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What Did You Think of Here All Night?

Thank you for joining us for Gare St. Lazare Ireland’s production of Here All Night. This is third time the company has crossed the pond to join us in the Paramount Center. Each time they arrive they push our understanding of what they can accomplish. This mash up of prose by Beckett, installation art, and music creates a unique experience that stands out in our season for its innovative form.

What was your experience of the performance?

Did you see Waiting for Godot or Moby Dick?

What is your interpretation of the relationship between the text and the music?

How would you describe Here All Night to a friend?

Leave your thoughts in the comments!


  1. LISBET TAYLOROctober 6, 2016 at 4:44 pm

    Hi, I left after an hour. The musicians and actors were excellent. The substance, especially of the monologues, were a yawn, — Not the performance of them, but the Content! And the intro (1 note on the piano for several minutes) set me up to expect to be bored!

    I felt it was a waste of my time and not uplifting or engaging, as I have come to expect theatre to do, and left. Guess I’m not a fan of Beckett. I was also surprised, because ArtsEmerson has never disappointed prior to this! (Don’t worry, you are entitled to “bomb” a couple of times…!)
    Frankly, I’m on the A.R.T. bandwagon and used to being given theatre that recreates the reason for its impetus in the first place.

    Have never read nor attended Waiting for Godot. Didn’t understand the symbolism of the hanging cadaver. Aiii! ~Subscriber for years.

  2. gail spilsburyOctober 7, 2016 at 9:11 am

    I found the production creative and learned more about it afterward reading online. I think the program notes could have offered the audience much more of an introduction.

    I think the theater has an acoustics problem–when the actor was not front stage it was hard to hear every word and I had excellent orchestra seats. (Last year I heard not one word of Lisa Dawn’s performance–same theater, orchestra seats).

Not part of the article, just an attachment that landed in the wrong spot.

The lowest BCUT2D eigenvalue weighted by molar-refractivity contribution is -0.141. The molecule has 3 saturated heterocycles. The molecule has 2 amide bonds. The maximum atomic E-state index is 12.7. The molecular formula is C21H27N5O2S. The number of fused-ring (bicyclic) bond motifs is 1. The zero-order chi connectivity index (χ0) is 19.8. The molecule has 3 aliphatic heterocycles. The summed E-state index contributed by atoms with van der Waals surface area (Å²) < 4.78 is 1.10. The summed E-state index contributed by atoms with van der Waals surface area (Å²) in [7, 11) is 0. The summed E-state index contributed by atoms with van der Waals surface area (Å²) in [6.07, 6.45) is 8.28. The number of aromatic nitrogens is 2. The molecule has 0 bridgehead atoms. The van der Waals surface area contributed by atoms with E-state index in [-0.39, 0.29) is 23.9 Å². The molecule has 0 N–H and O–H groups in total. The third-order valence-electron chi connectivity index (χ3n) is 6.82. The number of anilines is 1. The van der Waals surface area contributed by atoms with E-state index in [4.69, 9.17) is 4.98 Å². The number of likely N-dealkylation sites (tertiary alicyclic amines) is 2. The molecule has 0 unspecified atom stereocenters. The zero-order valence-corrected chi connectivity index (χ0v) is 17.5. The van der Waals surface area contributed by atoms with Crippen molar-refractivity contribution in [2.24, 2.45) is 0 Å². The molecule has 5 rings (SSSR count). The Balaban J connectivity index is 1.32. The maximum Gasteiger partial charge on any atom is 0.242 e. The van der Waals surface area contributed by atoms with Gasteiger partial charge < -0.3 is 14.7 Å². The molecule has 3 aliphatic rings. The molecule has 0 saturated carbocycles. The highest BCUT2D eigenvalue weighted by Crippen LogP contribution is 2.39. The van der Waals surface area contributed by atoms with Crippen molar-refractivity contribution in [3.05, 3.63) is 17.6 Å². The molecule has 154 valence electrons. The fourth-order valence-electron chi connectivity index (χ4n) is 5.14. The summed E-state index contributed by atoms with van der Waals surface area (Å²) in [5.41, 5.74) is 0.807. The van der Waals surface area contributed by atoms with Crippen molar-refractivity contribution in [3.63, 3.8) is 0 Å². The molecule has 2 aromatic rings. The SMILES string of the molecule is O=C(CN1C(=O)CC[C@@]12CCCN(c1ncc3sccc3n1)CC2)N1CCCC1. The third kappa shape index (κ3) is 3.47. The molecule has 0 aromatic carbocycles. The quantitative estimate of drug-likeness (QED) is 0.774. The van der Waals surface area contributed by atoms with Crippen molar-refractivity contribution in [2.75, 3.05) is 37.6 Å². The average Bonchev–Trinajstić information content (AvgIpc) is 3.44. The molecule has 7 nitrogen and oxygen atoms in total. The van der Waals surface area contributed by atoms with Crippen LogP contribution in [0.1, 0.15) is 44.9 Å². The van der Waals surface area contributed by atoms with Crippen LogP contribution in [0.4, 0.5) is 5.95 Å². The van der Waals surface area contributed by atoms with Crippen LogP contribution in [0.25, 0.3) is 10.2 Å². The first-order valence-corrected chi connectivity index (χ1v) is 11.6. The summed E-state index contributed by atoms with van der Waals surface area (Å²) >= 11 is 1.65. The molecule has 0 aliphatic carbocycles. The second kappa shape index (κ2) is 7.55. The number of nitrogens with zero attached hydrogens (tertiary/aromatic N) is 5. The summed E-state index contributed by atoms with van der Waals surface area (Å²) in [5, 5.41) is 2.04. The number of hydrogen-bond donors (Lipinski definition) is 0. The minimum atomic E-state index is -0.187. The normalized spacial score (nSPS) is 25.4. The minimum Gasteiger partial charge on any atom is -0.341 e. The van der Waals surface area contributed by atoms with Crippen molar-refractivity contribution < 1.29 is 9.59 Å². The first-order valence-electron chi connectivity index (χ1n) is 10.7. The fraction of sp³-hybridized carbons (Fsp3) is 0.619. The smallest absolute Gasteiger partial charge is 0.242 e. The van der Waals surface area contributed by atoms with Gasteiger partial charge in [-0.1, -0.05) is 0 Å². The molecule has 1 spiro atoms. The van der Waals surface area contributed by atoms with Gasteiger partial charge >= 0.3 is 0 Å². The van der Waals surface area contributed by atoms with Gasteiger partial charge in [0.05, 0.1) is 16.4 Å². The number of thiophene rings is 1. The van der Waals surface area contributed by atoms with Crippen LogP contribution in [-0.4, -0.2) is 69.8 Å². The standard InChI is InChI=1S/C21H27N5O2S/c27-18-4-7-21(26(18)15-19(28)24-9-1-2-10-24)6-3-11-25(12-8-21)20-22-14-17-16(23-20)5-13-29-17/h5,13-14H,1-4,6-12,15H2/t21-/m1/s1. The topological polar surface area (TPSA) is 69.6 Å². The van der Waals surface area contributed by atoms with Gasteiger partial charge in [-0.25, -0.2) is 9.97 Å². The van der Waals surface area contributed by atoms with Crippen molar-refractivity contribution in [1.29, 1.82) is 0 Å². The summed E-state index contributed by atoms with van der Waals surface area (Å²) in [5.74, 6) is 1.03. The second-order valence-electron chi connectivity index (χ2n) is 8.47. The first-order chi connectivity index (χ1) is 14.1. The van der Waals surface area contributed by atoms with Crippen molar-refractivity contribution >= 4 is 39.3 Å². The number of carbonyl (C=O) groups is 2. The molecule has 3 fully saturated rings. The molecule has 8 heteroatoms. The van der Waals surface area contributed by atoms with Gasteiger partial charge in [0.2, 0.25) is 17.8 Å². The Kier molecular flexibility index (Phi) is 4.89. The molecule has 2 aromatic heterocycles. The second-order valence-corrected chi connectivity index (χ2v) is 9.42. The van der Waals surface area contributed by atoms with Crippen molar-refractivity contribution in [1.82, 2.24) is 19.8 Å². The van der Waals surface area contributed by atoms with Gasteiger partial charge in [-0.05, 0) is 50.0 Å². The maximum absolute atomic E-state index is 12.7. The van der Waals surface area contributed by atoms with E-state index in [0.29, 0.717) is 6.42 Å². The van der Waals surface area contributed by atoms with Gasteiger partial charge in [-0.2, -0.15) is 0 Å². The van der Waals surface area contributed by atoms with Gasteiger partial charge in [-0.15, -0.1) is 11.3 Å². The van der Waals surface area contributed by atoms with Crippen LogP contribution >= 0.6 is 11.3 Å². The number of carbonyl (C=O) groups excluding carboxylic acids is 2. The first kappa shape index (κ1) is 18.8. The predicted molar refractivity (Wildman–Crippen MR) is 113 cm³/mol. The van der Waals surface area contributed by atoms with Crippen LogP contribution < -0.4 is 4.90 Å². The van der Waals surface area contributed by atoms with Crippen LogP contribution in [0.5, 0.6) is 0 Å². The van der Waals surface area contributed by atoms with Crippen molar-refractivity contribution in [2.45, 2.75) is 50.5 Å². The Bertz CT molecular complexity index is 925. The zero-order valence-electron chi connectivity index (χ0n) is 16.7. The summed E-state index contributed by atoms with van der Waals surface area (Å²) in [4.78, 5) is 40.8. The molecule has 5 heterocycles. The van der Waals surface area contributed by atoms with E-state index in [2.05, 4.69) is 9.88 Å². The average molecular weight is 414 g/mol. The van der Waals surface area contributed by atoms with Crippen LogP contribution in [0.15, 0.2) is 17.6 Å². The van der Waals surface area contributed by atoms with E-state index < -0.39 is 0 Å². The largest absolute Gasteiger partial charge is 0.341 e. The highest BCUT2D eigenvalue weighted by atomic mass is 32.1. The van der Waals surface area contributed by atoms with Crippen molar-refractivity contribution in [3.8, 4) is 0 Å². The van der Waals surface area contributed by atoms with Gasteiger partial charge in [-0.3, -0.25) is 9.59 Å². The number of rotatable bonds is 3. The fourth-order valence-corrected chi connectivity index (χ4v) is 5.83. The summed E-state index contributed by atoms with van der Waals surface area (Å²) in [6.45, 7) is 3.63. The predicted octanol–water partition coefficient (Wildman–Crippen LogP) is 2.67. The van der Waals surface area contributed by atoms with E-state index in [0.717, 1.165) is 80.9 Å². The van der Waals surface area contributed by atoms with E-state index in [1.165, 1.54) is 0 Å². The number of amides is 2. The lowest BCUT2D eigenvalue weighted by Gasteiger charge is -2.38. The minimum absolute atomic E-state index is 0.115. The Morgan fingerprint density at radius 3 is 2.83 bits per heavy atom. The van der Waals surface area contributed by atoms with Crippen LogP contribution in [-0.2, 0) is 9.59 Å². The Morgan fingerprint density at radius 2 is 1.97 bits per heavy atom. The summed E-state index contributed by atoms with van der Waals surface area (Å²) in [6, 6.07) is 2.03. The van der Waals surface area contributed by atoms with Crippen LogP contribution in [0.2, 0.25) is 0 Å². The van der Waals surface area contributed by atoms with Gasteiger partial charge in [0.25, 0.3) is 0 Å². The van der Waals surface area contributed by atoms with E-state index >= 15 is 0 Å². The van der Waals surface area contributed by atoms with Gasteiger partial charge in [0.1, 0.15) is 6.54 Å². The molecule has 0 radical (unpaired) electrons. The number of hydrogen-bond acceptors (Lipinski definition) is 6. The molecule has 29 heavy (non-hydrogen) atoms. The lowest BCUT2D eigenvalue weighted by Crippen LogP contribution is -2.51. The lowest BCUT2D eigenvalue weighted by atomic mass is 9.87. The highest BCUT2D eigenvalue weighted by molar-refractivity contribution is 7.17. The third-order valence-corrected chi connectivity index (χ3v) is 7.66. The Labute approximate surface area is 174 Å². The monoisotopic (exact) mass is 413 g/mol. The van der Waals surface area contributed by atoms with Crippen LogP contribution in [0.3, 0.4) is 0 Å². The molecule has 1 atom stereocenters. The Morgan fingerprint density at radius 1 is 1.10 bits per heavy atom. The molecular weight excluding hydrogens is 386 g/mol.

The musicians were excellent, and one violin solo/segment mesmerizing.

  3. Paul MathewOctober 7, 2016 at 11:18 am

    Strange and beautiful and utterly compelling and totally incomprehensible and yet so true … it doesn’t matter

  4. I found the production curious, intriguing and refreshing in its unpredictability. It took me to a place I’ve never been (and I still don’t know where that was), but I liked it. Thank you for a unique theater experience !

  5. Somehow I managed to get an $18 ticket so I dashed over to Boston by myself after work to catch the opening performance. I was enthralled and wanted to share the experience with my husband on Saturday night. But that show was a struggle to sit through. Some people near us seemed to believe that raucous laughter is the only appropriate response to Beckett’s words, and they indulged in it without restraint or consideration of the actor or of the rest of the audience. Now Beckett is wickedly funny. I laughed too. But these people seemed to be engaging in their own perverse form of performance art, howling and guffawing almost every time Conor Lovett opened his mouth. (I had the impression that even he was a bit rattled by it in the earlier monologues.) I realize there’s nothing the management can–or would want to–do to restrain audience enthusiasm, but I hope that if any of last night’s “culprits” read this they’ll take it to heart.